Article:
The motions of his spirit are dull as night,
And his affections dark as Erebus.
Let no such man be trusted.

-- William Shakespeare, The Merchant of Venice

Offline jwinter

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Re: What are you currently reading?
« Reply #832 on: January 02, 2008, 07:05:06 PM »
God Is Not Great, How Religion Poisons Everything by Christopher Hitchens.

So far it is my favorite of the anti-religion screeds published in the last year and a half or so.... and definitely the most accessible.

It's certainly an accessible read.  While I agree with some of his basic premises, he goes a bit too far it seems to me.  He's too much of a pessimist IMO -- while organized religion has certainly been at the core of a great many evils over the centuries, there have been massive benefits that he glosses over, or assumes (without much justification) would have appeared without the necessity of faith.   Still, he makes some compelling arguments, and some of his personal stories are good fodder for thought.  I'd certainly recommend it if anyone has an interest in the subject.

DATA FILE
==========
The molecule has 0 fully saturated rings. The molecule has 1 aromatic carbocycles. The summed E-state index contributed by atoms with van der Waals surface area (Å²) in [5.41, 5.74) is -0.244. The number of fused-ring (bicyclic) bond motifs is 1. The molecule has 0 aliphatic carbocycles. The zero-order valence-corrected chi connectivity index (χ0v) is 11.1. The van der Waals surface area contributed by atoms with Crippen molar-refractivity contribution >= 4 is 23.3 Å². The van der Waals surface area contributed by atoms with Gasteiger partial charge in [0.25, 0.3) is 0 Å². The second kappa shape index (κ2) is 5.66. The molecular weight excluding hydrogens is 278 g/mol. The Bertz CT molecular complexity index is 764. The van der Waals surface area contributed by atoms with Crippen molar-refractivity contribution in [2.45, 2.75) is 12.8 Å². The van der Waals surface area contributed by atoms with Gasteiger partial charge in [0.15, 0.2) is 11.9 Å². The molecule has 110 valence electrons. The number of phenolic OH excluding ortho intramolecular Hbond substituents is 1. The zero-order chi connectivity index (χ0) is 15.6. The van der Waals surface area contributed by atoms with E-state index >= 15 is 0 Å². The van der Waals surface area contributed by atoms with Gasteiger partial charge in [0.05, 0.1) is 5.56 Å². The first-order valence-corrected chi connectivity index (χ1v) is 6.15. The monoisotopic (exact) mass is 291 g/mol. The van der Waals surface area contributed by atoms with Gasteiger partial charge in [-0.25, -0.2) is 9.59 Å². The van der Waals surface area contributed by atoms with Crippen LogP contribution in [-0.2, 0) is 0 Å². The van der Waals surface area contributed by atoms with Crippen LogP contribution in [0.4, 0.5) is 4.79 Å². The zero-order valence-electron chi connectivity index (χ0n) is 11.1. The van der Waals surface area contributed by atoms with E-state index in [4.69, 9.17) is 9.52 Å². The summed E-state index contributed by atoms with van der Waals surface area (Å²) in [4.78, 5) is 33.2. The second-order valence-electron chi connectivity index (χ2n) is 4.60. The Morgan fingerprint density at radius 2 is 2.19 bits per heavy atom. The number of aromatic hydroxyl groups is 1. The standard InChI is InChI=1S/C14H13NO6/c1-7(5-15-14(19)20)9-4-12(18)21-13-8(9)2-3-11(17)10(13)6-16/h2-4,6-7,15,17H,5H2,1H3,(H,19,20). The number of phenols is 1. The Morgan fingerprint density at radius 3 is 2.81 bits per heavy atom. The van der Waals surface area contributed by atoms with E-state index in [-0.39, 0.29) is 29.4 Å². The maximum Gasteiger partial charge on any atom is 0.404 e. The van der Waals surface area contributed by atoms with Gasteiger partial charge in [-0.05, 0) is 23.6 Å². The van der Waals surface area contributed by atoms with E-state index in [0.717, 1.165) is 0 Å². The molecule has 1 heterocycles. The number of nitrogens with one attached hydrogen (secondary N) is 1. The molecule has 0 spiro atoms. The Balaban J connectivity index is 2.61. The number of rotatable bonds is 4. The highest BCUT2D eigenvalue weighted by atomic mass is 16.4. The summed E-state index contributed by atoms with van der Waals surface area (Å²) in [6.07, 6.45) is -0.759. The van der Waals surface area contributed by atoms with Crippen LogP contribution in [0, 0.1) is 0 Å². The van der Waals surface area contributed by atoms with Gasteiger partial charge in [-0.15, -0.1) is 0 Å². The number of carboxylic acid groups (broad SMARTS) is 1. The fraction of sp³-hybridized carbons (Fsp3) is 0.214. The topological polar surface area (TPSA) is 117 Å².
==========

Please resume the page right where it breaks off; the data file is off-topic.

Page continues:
The man that hath no music in himself,
Nor is not moved with concord of sweet sounds,
Is fit for treasons, stratagems, and spoils.
The motions of his spirit are dull as night,
And his affections dark as Erebus.
Let no such man be trusted.

-- William Shakespeare, The Merchant of Venice

Offline carlos

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Re: What are you currently reading?
« Reply #833 on: January 03, 2008, 02:45:56 AM »
Dusty Sklar's " The Nazis and the Occult", Dorset Press,NY,1977.
A fascinatig book, very well written, on a subject very few had
investigated. It explains many awful nazi's deeds and the sick mentality of those monsters.
Piantale a la leche hermano, que eso arruina el corazón! (from a tango's letter)

M forever

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Re: What are you currently reading?
« Reply #834 on: January 03, 2008, 02:52:25 AM »